1.2.1 UseofWave-GuidesInmostofthe non-destructi e tests the transducers are attached direct! on the structure being monitored.Insoils on the other hand attenuationofthe elastic a es as the tra el through the soil can be relati el high depending on the frequencofthe AE a es. Therefore in soils installationofae guides is important to a oid the signal strength loses in detection. onitoring soils using high frequencyAEtechniques is largel affected b the highIeelofattenuation in soils. Since metalshaea three to four timesofmagnitude10er attenuation than soils metal a e-guides ha e been found ery useful in conducting the signals from within the soil mass to be recei ed b AE sensors. Therefore theusesofa e-guides to monitorAEin soils ha e become commonplace (Dixon 1999). Aa e-guide is a de ice that couples elastic energy from a structureorother test objects to a remotel mounted sensor during AE monitoring. It is possible to dri e the a e-guide into the host soil for short distances. For deeper slopes it is necessary to install a e-guides in pre-drilled boreholes. The latter method requires a backfill material to impro e the contact between the host soil and a e-guide. Depending on the backfill material two possible s stems are a ailable passi e and acti ea e-guide s stems. For passi es stems the annulus around the a e-guide has to be backfilled with10AE acti ity material such as cIa s so the installation does not introduce additional sourcesofAE into the a e-guide.Anrecorded AE signal is assumed to emanate from the deforming host soil itself. Dri en a e-guide s stems can also be defined as passi e as a resultofthe a e-guide being in direct contact ith the in-situ material. Acti ea e-guide s stems are installed hen the monitoring site consistsofcohesi e material. ince the emissionIeels generated in such soils are10it is difficult to obtain strong AE records. Therefore the annulus can be backfilled ith granular soils such as sandorgra el hich produce strongAEsignals and enhance the original signal. Although the recordedAEdata will not relate direct! to the stress stateofthe host soil it rna be possible to calibrate the s stem such that the recorded enhanced AE signal can be related to the magnitudeofthe general ground deformationofthe host soil.4


teel tubes are also used for a e-guides and steel threaded rings are used for connecting sectionsofa e-guides. The choiceofthe steel tube AE a e-guide has the ad ant ages that it can be easil fabricated to the required cross section and length and also possesses a10ultrasonic attenuation coefficient. The steel a e-guide s stem transmits the emission generated b the frictional motionofthe soil particles which are in contact with or close to the a e-guide. Experiments conducted b Dixon (1999) with two backfill types gra el and sand sho ed that the former backfill as noisier under small displacements than the latter. The sand backfill appears to generate10magnitude emission0er a long time scale hereas graelbackfill generates high magnitude emission0er a short time scale. In general the acoustic emission signals obtained using transducers are wide band and consistofbroad rangeofhigh frequenc components and significant time-based characteristics and noise. This condition creates difficultiesinisuall characterizing the AE signals in a meaningful manner. Therefore one has to use a sophisticated signal processing method to analyze the non-stationary AE signals.Inthis regard the a elet based multi-resolution approach pro ides a con enient approach for anal zing transient or time arying signals.1.3 Research ObjectivesThe objecti esofthis research are to1.detect and record the acoustic emission (AE) signals emitted during the shearingofa cohesionless soils (sand)2.anal ze the recorded AE signals using the a elet theory the propertiesofde-noised signals obtained from a elet anal sis with thoseofFast Fourier Transformation (FFT).5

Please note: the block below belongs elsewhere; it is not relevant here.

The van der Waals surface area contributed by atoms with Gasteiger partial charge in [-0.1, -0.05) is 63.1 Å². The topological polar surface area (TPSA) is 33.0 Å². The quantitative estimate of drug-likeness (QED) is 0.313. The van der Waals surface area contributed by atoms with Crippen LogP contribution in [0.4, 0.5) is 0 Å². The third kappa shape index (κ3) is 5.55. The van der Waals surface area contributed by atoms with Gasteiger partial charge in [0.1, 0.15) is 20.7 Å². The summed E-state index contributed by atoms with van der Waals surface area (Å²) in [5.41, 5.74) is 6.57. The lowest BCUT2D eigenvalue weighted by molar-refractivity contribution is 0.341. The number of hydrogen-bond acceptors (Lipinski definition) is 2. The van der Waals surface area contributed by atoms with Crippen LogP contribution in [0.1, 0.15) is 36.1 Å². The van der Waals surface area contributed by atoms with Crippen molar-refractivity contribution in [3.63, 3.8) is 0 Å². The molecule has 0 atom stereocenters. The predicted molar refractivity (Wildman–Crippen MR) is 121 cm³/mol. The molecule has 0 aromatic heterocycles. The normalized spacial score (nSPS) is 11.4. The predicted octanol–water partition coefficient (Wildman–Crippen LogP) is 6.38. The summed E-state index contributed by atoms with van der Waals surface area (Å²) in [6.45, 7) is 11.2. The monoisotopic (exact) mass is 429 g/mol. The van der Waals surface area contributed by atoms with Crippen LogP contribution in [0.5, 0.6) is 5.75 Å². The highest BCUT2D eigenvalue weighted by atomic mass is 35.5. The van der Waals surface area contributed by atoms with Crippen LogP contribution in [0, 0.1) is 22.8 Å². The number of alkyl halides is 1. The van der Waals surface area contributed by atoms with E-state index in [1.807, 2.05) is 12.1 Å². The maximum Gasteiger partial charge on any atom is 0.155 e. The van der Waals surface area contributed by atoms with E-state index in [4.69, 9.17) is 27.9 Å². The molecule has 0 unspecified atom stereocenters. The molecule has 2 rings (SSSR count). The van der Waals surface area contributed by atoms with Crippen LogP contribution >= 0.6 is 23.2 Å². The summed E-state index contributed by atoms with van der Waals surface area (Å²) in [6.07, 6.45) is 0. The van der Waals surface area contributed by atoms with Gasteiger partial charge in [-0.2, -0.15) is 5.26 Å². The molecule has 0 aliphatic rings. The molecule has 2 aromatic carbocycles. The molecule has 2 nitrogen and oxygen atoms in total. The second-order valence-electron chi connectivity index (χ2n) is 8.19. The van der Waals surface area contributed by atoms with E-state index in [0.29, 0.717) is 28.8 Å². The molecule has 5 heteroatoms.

WAVELETTCHAPTER 2 SFORMS APPLIEDTOIDEIFYTHEACO STIC EMISSIO SIG ALS SOILS 2.1Waelet TransformsWhile the Fourier transform deals with transforming the time domain componentstothe frequenc domain and frequenc anal sis the a elet transform deals th scale anal sis. The later approachisknown as multi-resolution anal sis. To approximate chopp signals for man decades scientists ha e anted more appropriate functions than the sine and cosin(base functions) hich comprise Fourier anal sis. cale analSISdeals with creating mathematical structures that pro ide arying time/frequenc / amplitude slices for anal sis. This transform is a portion or one or afecdesofa complete a eform hence the term a elet.Lo\I\rfrequencieA _arebetter ''-"re01edinfrequenTime Highfrequenciesarebetterre01edintimFigure 2.1 Typical Wavelet Transforms6